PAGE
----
Research In the Lab
Cell surface receptors mediate the transfer of information between cells and their environment. As a result, receptors play vital roles in all aspects of cell biology including development, immune response, homeostasis, and pharmacology. Although many receptor systems have been intensely studied, fundamental questions about their molecular function remain unanswered. Research in our group uses chemical biology to improve our mechanistic understanding of membrane biology. Specific areas of research include:
Glycolipids are a critical structural feature of the plasma membrane. In addition to biosynthetic pathways, glycolipids content is regulated by glycosyl hydrolases at the membrane. Our group has been investigating the role of the membrane-associated neuraminidase (NEU3).
Using a recombinant form of the protein, we have modeled the active site of the protein, and are working to develop specific inhibitors (Albohy, 2010). Human neuraminidase enzymes are potential targets of anti-viral strategies that inhibit viral neuraminidase enzymes. Our group is examining the differences between the recognition of viral and human enzymes (Albohy, in press). Projects in the lab continue to examine inhibition, substrate specificity, and biological function of the human neuraminidase family (Zou, 2010). Related projects are testing the role of glycosylation in the function of integrin receptors.
Lipid and glycoprotein labeling strategies
Chemists are uniquely qualified to develop new probes for biomolecular systems. We are applying new chemical methods to label specific receptors in live cells. Labeling strategies we are currently developing involve targeting membrane lipids (Sandbhor, 2009), glycoproteins (Loka, 2010a), surfaces (Loka, 2010b), and enzymes (Key, 2011).
Synthetic Lipid Probes
Membrane lipids are not only structural components of the bilayer, but also serve a role as signaling molecules. Using chemical synthesis, we are developing modified lipids which can be used to detect the location and chemical modification of sphingolipids and glycolipids (Sandbhor, 2009). Ongoing work is aimed at using these tools to probe membranes of live cells using fluorescence microscopy.
Phosphorylation is a prevalent post-translational modification in human cells. Phosphorylation is carried out by kinases, and removed by phosphatase enzymes – forming a regulatory cycle. Our group is developing chemical strategies to inhibit and specifically label phosphatase enzymes. Current targets include the receptor-like tyrosine phosphatase, CD45 (Tulsi, 2010).
Insight into biophysical mechanisms requires quantitative methods for observing biomolecules. We use observations of receptor motion (lateral mobility) in the plasma membrane as a tool to visualize biochemical events (Cairo, 2010). When appropriately labeled, the trajectories of single receptors can be observed and used to understand the types of interactions the receptor engages in. This methodology is highly dependent on effective labeling strategies – and can allow the visualization of nanoscale organization in the membrane. We have recently developed a new analytical method to identify the size of receptor clusters in the membrane using SPT (Rajani, 2011).
“A modular synthesis of alkynyl-phosphocholine headgroups for labeling of sphingomyelin and phosphatidyl choline,” M.S. Sandbhor, J.A. Key, I.S. Strelkov, and C.W. Cairo*, Journal of Organic Chemsitry, 2009, 74(22), 8669-8674. [epub: Oct 27, 2009; DOI]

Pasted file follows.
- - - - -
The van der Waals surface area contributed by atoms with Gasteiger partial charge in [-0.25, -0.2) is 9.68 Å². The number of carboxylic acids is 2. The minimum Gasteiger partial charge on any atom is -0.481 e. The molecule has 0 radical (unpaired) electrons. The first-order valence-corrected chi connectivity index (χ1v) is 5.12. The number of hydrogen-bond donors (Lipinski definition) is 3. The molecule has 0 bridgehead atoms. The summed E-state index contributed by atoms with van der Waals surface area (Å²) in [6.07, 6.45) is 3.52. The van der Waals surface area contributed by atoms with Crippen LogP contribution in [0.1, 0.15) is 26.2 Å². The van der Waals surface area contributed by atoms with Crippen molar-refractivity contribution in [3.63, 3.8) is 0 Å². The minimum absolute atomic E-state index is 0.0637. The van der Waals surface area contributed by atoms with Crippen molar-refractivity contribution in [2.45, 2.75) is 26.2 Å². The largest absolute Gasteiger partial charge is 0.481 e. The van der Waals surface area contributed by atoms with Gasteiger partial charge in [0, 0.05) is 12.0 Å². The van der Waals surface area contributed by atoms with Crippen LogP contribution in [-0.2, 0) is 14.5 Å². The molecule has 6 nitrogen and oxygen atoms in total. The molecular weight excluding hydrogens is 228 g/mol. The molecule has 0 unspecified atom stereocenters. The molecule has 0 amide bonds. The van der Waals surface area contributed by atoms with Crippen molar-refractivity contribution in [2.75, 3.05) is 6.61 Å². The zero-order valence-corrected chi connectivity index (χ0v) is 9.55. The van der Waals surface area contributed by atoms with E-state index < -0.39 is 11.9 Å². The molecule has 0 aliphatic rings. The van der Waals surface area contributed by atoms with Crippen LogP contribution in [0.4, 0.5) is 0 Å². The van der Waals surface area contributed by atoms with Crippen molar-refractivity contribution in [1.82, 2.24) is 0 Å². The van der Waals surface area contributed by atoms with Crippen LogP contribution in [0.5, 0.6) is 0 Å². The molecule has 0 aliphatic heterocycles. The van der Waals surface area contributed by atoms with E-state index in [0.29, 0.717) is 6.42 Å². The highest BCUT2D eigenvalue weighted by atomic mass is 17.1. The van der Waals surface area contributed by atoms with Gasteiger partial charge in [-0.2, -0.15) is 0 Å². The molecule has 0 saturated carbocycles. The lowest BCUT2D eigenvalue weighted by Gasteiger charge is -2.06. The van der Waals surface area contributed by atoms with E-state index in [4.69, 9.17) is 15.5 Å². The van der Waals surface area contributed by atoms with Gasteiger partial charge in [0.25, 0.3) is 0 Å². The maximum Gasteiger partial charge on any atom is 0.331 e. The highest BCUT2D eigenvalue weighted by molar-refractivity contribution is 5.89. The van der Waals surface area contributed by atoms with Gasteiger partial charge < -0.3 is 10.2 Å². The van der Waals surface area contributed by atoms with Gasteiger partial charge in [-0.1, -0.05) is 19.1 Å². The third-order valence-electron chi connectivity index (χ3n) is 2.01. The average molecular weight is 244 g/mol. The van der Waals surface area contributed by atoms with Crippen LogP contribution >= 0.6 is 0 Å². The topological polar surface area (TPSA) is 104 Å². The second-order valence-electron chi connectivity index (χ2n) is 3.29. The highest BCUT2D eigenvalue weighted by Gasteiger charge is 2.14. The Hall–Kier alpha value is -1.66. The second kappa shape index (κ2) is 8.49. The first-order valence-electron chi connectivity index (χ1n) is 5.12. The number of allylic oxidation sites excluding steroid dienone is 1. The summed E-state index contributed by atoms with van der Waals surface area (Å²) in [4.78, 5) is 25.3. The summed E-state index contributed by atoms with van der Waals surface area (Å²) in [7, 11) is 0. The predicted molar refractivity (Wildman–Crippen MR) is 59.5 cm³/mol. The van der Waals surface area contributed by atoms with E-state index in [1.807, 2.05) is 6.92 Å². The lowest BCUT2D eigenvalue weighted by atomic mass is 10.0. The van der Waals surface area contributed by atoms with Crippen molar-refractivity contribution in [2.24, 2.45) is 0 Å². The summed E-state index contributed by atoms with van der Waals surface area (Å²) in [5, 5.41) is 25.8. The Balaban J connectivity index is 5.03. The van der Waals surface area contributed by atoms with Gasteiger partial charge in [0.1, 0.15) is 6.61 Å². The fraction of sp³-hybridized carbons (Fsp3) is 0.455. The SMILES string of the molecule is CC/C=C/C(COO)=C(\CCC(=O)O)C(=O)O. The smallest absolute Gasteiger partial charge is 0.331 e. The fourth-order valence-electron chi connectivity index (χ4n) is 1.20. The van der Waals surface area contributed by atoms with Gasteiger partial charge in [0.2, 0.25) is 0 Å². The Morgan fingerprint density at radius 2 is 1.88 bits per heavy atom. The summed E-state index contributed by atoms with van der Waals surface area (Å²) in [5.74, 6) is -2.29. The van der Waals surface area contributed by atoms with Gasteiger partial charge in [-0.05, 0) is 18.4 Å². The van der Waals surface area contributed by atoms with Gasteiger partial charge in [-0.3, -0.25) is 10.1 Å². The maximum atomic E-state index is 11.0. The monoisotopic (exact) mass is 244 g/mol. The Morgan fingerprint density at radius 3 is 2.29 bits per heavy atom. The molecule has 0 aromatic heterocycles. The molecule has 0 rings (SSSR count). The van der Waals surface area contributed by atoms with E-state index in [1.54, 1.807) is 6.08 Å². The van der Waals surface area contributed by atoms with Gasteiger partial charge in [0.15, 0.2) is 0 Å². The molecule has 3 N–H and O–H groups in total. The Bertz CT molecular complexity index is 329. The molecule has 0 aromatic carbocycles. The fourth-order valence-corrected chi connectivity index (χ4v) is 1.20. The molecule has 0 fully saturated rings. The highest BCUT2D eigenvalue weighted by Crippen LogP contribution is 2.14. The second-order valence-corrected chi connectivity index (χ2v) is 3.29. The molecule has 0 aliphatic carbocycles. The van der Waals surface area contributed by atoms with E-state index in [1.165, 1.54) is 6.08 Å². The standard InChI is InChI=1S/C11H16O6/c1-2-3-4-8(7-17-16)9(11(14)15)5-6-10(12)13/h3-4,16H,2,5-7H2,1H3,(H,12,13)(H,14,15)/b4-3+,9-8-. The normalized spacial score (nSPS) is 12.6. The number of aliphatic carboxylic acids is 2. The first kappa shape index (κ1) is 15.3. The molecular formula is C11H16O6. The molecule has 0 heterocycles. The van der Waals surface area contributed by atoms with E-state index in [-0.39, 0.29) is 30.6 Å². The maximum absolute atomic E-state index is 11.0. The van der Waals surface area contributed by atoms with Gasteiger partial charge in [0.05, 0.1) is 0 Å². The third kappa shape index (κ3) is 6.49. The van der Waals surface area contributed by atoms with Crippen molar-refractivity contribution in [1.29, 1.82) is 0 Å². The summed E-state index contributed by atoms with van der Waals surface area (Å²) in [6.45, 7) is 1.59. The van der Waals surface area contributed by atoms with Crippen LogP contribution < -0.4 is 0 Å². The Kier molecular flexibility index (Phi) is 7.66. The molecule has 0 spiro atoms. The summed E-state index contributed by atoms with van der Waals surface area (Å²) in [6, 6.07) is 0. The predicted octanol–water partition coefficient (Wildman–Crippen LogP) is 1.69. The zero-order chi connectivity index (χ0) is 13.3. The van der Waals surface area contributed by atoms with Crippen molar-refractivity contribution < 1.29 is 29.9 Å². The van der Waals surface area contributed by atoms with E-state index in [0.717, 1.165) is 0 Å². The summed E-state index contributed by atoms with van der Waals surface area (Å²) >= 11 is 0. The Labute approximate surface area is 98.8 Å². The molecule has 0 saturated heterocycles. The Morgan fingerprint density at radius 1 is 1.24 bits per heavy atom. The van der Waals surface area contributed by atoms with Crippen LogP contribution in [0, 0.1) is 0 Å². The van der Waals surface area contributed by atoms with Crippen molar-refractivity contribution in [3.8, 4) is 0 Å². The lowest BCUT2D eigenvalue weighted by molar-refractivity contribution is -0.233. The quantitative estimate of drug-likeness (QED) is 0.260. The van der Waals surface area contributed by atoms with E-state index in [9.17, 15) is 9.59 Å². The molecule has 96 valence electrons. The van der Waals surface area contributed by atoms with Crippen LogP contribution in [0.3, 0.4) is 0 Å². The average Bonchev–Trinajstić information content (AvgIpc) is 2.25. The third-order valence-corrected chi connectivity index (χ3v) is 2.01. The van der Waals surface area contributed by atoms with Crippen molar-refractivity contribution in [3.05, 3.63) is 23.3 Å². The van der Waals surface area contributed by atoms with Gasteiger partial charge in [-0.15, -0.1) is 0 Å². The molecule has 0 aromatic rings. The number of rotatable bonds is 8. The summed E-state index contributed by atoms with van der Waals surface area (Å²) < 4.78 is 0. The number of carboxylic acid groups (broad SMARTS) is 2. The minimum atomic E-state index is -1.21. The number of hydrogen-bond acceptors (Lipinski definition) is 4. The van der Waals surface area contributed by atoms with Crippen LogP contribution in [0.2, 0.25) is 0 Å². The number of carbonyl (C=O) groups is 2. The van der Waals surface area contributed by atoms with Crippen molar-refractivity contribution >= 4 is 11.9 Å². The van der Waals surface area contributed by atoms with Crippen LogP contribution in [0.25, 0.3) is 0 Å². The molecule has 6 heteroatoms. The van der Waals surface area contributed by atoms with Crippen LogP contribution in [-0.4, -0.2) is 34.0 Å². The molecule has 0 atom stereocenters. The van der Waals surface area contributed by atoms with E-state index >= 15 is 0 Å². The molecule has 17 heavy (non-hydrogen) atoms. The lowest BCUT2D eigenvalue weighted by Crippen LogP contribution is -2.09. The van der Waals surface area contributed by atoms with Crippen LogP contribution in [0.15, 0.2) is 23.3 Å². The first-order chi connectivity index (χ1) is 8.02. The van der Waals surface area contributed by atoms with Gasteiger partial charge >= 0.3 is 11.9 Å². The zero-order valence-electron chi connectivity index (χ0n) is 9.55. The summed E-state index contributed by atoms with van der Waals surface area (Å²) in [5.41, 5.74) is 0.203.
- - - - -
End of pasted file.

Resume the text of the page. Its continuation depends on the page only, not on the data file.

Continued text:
“Dynamic regulation of CD45 lateral mobility by the spectrin-ankyrin cytoskeleton of T cells,” C.W. Cairo*, R. Das., A. Albohy, Q.J. Baca, D. Pradhan, J.S. Morrow, D. Coombs, and D.E. Golan, Journal of Biological Chemistry, 2010, 285(15), 11392-11401. [epub: Feb 17, 2010;DOI] Also see our highlight on EurekAlert!
“Identification of fluorogenic and quenched benzoxadiazole reactive chromophores,” J.A. Key and C.W. Cairo*, Dyes & Pigments, 2011, 88(1), 95-102. [accepted May 13, 2010; epub: Jun 18, 2010; DOI]
“Insight into substrate recognition and catalysis by the human neuraminidase 3 (NEU3) through molecular modeling and site directed mutagenesis,” A. Albohy, M.D. Li, R.B. Zheng, C. Zou, and C.W. Cairo*, Glycobiology, 2010, 20(9), 1127-1138. [accepted May 17, 2010; epub: May 28, 2010; DOI]
“Conjugation of synthetic N-acetyl-lactosamine to azide-containing proteins using the Staudinger Ligation,” R.S. Loka, C.M. Sadek, N.A. Romaniuk, and C.W. Cairo*, Bioconjugate Chemistry, 2010, 21(10), 1842-1849. [accepted Aug 30, 2010; epub: Sep 15, 2010; DOI]
“Immobilization of carbohydrate epitopes for surface plasmon resonance using the Staudinger Ligation,” R.S. Loka and C.W. Cairo*, Carbohydrate Research, 2010, 345(18), 2641-2647. [accepted Sep 15, 2010; epub: Sep 21, 2010; DOI]
“A protected L-bromophosphonomethylphenylalanine amino acid derivative (BrPmp) for synthesis of irreversible protein tyrosine phosphatase inhibitors,” N.S. Tulsi, A.M. Downey, and C.W. Cairo*, Bioorganic and Medicinal Chemistry, 2010, 18(24), 8679-8686. [accepted Sep 15, 2010; epub: Sep 29, 2010; DOI]
“Inhibition of human neuraminidase 3 (NEU3) by C9-triazole derivatives of 2,3-didehydro-N-acetylneuraminic acid,” Y. Zou, A. Albohy, M. Sandbhor, and C.W. Cairo*, Bioorganic and Medicinal Chemistry Letters, 2010, 20(24), 7529-7533. [accepted Sep 22, 2010; epub Sep 29, 2010; DOI]
“Analysis of molecular diffusion by first-passage time variance identifies the size of confinement zones,” V. Rajani, G. Carrero, D.E. Golan, G. de Vries*, and C.W. Cairo*, Biophysical Journal, 2011, 100(6), 1463-1472.accepted Jan 28, 2011; epub Mar 17, 2011; DOI].
“Selectivity of a new class of oseltamivir analogs for viral neuraminidase over human neuraminidase enzymes,” A. Albohy, S. Mohan, R.B. Zheng, B.M. Pinto, and C.W. Cairo*, Bioorganic and Medicinal Chemistry, in press [accepted Mar 18, 2011].